Migrations | Tarantool
Concepts Data model Migrations


Migration refers to any change in a data schema: adding/removing a field, creating/dropping an index, changing a field format, etc.

In Tarantool, there are two types of schema migration that do not require data migration:

  • adding a field to the end of a space
  • creating an index


Check the Upgrading space schema section. With the help of space:upgrade(), you can enable compression and migrate, including already created tuples.

You can add a field as follows:

local users = box.space.users
local fmt = users:format()

table.insert(fmt, { name = 'age', type = 'number', is_nullable = true })

Note that the field must have the is_nullable parameter. Otherwise, an error will occur.

After creating a new field, you probably want to fill it with data. The tarantool/moonwalker module is useful for this task. The README file describes how to work with this module.

Index creation is described in the space_object:create_index() method.

Other types of migrations are also allowed, but it would be more difficult to maintain data consistency.

Migrations are possible in two cases:

  • When Tarantool starts, and no client uses the database yet
  • During request processing, when active clients are already using the database

For the first case, it is enough to write and test the migration code. The most difficult task is to migrate data when there are active clients. You should keep it in mind when you initially design the data schema.

We identify the following problems if there are active clients:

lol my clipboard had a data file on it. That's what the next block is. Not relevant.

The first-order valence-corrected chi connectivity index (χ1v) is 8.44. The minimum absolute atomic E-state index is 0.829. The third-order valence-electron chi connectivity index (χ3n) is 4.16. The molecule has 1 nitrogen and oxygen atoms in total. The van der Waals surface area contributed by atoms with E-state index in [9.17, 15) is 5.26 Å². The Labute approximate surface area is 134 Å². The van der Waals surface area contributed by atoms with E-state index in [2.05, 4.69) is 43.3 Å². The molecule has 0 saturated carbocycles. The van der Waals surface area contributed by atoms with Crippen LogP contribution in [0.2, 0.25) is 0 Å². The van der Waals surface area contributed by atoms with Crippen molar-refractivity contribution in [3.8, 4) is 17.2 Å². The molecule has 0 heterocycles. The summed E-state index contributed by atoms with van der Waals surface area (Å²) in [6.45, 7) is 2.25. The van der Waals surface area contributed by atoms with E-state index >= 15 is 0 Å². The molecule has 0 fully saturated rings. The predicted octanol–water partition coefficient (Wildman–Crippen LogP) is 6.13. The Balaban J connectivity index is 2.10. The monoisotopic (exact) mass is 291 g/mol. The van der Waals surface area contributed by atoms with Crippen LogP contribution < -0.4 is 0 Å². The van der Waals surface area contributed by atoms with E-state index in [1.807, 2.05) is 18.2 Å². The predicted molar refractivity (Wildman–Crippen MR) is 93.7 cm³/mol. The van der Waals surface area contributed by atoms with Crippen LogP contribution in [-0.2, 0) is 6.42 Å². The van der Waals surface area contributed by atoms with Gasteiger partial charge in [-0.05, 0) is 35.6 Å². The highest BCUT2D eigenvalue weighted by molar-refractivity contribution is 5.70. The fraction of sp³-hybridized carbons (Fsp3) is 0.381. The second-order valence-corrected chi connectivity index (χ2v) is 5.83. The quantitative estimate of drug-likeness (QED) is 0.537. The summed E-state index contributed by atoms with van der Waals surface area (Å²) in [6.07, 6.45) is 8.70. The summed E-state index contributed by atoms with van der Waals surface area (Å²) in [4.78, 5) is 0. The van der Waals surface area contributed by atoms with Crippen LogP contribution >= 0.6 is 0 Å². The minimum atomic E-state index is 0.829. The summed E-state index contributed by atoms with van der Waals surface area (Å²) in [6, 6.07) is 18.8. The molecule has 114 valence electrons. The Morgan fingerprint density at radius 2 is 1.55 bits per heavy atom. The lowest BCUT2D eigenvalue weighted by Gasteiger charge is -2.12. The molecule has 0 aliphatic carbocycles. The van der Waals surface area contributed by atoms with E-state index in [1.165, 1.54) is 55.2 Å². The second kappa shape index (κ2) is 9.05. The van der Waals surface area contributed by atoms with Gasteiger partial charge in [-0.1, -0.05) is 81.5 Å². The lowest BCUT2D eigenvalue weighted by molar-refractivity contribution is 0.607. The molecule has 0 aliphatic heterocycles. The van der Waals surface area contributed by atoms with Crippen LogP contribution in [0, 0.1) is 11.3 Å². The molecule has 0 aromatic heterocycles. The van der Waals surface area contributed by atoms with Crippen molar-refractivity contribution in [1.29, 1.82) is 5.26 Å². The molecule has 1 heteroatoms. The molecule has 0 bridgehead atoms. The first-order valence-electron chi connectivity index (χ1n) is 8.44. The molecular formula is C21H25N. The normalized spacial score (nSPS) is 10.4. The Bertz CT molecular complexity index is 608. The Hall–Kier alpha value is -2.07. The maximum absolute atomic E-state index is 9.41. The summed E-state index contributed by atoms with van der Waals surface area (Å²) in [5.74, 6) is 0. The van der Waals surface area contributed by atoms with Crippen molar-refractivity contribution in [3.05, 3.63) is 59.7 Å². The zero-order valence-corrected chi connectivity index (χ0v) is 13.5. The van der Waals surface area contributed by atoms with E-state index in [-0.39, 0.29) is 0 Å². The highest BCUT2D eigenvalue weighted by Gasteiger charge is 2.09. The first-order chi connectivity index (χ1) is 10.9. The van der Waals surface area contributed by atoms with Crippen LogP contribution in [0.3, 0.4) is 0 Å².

• Associated data can change atomically.
  • The system should be able to transfer data using both the new schema and the old one.
  • When data is being transferred to a new space, data access should consider that the data might be in one space or another.
  • Write requests must not interfere with the migration. A common approach is to write according to the new data schema.

These issues may or may not be relevant depending on your application and its availability requirements.

Tarantool has a transaction mechanism. It is useful when writing a migration, because it allows you to work with the data atomically. But before using the transaction mechanism, you should explore its limitations.

For details, see the section about transactions.

The migration code is executed on a running Tarantool instance. Important: no method guarantees you transactional application of migrations on the whole cluster.

Method 1: include migrations in the application code

This is quite simple: when you reload the code, the data is migrated at the right moment, and the database schema is updated. However, this method may not work for everyone. You may not be able to restart Tarantool or update the code using the hot-reload mechanism.

Method 2: tarantool/migrations (only for a Tarantool Cartridge cluster)

This method is described in the README file of the tarantool/migrations module.


There are also two other methods that we do not recommend, but you may find them useful for one reason or another.

Method 3: the tt utility

Connect to the necessary instance using tt connect.

$ tt connect admin:password@localhost:3301
  • If your migration is written in a Lua file, you can execute it using dofile(). Call this function and specify the path to the migration file as the first argument. It looks like this:

    tarantool> dofile('0001-delete-space.lua')
  • (or) Copy the migration script code, paste it into the console, and run it.

You can also connect to the instance and execute the migration script in a single call:

$ tt connect admin:password@localhost:3301 -f 0001-delete-space.lua

Method 4: applying migration with Ansible

If you use the Ansible role to deploy a Tarantool cluster, you can use eval. You can find more information about it in the Ansible role documentation.

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